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Rural lobster processing plant struggling with chronic labour shortage

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(Meghan Groff/

A lobster processing plant in Meteghan River says they're struggling to find employees.

Corporate affairs officer for Riverside Lobster, Frank Anderson said since 2014, their staff has grown from about 35-45 seasonal workers to around 265 full-time workers and they're consistently short on labour.

"The demographic has kicked in in this area very strongly and you're also looking at a big out-migration of younger people from rural Nova Scotia," he said. "We've been aware of it for a while and have been working to try and find solutions for it."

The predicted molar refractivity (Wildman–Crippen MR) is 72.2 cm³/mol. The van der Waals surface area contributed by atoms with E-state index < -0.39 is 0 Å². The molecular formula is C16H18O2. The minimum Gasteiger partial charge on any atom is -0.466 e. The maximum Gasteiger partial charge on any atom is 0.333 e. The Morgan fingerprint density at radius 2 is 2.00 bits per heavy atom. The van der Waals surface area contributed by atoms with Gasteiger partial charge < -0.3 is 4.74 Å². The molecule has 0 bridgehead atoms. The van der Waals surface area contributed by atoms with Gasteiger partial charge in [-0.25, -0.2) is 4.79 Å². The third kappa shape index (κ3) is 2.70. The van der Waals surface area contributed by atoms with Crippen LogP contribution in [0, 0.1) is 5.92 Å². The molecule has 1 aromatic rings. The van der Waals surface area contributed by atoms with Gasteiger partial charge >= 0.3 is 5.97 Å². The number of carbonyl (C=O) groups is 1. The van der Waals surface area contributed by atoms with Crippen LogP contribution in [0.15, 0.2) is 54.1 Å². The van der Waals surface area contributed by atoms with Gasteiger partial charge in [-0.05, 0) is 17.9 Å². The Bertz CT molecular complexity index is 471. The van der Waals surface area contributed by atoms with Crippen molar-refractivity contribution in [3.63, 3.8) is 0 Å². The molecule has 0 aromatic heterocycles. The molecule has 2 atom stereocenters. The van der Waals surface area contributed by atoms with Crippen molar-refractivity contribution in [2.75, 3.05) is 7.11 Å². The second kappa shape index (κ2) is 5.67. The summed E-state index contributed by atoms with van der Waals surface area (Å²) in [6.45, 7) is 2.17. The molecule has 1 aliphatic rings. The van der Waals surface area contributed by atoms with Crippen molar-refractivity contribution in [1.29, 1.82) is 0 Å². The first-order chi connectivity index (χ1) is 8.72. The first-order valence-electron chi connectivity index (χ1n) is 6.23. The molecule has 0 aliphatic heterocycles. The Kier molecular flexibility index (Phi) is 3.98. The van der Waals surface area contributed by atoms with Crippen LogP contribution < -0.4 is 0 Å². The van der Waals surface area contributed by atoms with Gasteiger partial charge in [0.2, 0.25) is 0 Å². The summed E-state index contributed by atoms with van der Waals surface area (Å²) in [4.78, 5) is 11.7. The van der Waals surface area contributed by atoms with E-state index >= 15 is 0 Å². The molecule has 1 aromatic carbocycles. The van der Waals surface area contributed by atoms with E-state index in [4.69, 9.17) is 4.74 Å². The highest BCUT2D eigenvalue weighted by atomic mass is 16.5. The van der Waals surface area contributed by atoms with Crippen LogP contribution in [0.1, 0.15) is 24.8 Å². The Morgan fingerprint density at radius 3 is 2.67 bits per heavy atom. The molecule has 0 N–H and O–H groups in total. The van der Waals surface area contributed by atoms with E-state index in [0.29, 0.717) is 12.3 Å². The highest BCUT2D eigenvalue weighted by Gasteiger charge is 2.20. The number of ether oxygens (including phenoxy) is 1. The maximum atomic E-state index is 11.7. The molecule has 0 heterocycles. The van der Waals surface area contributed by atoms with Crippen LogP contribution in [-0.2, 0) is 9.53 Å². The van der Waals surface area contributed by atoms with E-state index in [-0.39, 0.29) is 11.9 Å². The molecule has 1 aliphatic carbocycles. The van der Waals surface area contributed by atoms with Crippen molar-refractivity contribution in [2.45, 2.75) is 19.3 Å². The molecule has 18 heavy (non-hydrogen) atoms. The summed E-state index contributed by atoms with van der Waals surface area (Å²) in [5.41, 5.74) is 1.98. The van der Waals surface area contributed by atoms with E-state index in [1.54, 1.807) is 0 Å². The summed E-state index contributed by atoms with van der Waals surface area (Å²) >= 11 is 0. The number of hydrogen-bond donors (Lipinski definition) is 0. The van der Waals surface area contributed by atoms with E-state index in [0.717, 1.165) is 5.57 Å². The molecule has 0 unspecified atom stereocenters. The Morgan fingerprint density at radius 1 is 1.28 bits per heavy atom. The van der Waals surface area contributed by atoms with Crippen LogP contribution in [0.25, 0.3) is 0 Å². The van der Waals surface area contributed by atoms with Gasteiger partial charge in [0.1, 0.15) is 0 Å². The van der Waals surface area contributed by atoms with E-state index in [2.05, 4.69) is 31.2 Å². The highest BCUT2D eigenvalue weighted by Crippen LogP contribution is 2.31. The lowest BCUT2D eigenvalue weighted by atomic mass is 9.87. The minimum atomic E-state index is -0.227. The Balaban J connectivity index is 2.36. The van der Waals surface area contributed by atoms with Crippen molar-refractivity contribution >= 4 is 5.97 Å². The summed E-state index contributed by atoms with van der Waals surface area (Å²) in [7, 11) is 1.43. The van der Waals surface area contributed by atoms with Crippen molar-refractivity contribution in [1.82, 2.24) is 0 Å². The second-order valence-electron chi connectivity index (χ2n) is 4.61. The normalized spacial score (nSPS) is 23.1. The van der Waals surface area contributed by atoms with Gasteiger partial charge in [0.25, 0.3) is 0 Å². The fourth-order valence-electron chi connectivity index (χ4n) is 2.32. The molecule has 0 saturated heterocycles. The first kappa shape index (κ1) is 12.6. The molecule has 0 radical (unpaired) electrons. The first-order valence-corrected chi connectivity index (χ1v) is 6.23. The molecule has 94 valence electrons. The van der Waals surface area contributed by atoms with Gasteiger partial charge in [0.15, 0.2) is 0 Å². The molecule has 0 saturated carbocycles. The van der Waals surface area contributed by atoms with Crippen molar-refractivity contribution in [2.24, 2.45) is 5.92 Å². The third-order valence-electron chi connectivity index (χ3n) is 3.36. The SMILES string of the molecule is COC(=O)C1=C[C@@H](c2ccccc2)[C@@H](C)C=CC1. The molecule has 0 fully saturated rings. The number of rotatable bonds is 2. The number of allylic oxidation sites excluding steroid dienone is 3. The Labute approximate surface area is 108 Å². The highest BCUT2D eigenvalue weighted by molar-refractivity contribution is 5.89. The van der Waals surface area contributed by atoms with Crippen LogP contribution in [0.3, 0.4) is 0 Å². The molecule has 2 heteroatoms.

He told NEWS 95.7's The Sheldon MacLeod Show latest statistics show his company could lose up to 30 per cent of their local work force in the next three years.

Anderson said they've even resorted to busing employees from their homes up to an hour away into work every day and back home again to try and recruit more people.

Riverside Lobster joined the Temporary Foreign Workers Program about four-years ago, but there's a cap on the number of employees they're allowed to bring in, and Anderson said it would be better if they could bring in immigrants to actually live near the Digby County community on a long-term basis.

They're hoping to bring approximately 100 families to the region through the 3-year Atlantic Immigration Pilot Program.

Anderson said they've done everything they can to hire local, including advertising, and providing health benefits and a pension plan, but there's just not enough people to fill their demand.


Meghan Groff

About the Author: Meghan Groff

Born in Michigan, raised in Ontario, schooled in Indiana and lives in Nova Scotia; Meghan is the community editor for
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